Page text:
Luther Hall nationally recognized for improving quality of life for youth in its residential program

FARGO, ND (Wednesday, Aug. 7, 2019) – For the second time, Luther Hall, Fargo, was one of three juvenile programs in the nation to receive the prestigious Barbara Allen-Hagen Award for improving conditions of confinement and quality of life for youths in juvenile facilities.

The award is given by the Performance-based Standards Learning Institute, which offers a data-driven, research-based, continuous-improvement model that challenges staff at youth correction, detention, assessment and community residential agencies to treat all youths as one of their own.

Marisa Warren (second from left), Luther Hall case manager, and Kellam Barta (third from right), the facility's activity/volunteer coordinator, accepted the award on behalf of their colleagues at the recent awards ceremony in Boston.

Luther Hall, a 24/7 residential psychiatric treatment facility for youth ages 10-17, received top recognition in PbS’s Community Residential category, specifically for improving youths’ understanding of the rules and perceptions of fairness and safety in their program. Luther Hall also received this national award in 2016.

Janell Regimbal, vice president of Children’s Services at Lutheran Social Services of North Dakota, says that external evaluation and validation from an organization like PbS is vital, as it helps Luther Hall staff determine how the facility measures up against similar facilities across the country. More importantly, she adds, it consistently provides an internal driver of continuous improvement and monitoring of progress.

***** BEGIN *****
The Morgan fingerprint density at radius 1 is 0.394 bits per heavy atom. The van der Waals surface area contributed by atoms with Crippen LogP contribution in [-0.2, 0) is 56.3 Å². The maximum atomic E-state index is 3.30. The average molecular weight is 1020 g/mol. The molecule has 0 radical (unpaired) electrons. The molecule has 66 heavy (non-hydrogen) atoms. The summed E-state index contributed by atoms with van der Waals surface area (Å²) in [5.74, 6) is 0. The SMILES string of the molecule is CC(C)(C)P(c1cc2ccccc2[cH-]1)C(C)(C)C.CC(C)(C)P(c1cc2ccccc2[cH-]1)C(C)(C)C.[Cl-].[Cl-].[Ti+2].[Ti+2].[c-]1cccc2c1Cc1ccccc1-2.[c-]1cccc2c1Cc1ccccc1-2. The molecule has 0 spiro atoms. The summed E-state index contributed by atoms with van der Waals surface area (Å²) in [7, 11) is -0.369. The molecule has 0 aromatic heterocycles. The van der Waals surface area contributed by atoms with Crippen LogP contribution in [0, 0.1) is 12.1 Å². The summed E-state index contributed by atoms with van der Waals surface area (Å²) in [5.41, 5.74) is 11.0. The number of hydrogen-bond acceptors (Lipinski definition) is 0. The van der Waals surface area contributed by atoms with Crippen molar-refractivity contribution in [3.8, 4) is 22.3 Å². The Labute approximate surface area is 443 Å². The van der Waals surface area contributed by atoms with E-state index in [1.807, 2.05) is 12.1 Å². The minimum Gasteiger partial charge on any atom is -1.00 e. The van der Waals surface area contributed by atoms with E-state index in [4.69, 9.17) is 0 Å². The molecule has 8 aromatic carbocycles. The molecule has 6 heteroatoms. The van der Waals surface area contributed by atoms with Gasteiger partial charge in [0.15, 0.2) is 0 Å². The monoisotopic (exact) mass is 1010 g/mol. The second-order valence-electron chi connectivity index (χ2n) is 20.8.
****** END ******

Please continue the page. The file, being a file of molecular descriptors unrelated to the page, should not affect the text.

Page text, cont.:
Staff sees positive change when residents feel safe, understand rules

"Residential work is very challenging," Regimbal says. "We take the responsibility of helping those children who come to live with us very seriously. Working together as a highly functioning team taking an individualized approach to the needs of kids in our care is of the highest priority. When this is done with care and compassion, as it should always be, not only will we as an organization and program prosper, but so also will those children we are fortunate to call our residents.”

The Luther Hall team created a Facility Improvement Plan in 2014 based on the hypothesis

that if residents understood the program rules, perceived them to be fair and felt safe, the overall facility would experience positive changes in areas such as staff turnover and unsuccessful early discharges.

They instituted new approaches to promote understanding, fairness and safety, ranging from an individualized treatment approach that produced a 360-degree view of each resident’s needs to partnering with outside agencies, such as the Fargo Police Department and Fargo Public Schools.

A specific example of this partnership included inviting Fargo Police Officer Michael Bloom to

routinely have lunch with Luther Hall residents. The arrangement helps build the kind of rapport that encourages residents to be more comfortable with police officers during escalated situations and to generally view law enforcement as a supportive presence during difficult times.

In the first year after instituting these changes, staff turnover dropped from 93 percent to 21 percent. In 2018, 100 percent of residents reported that they understood the program rules and 80 percent reported that the rules are fair.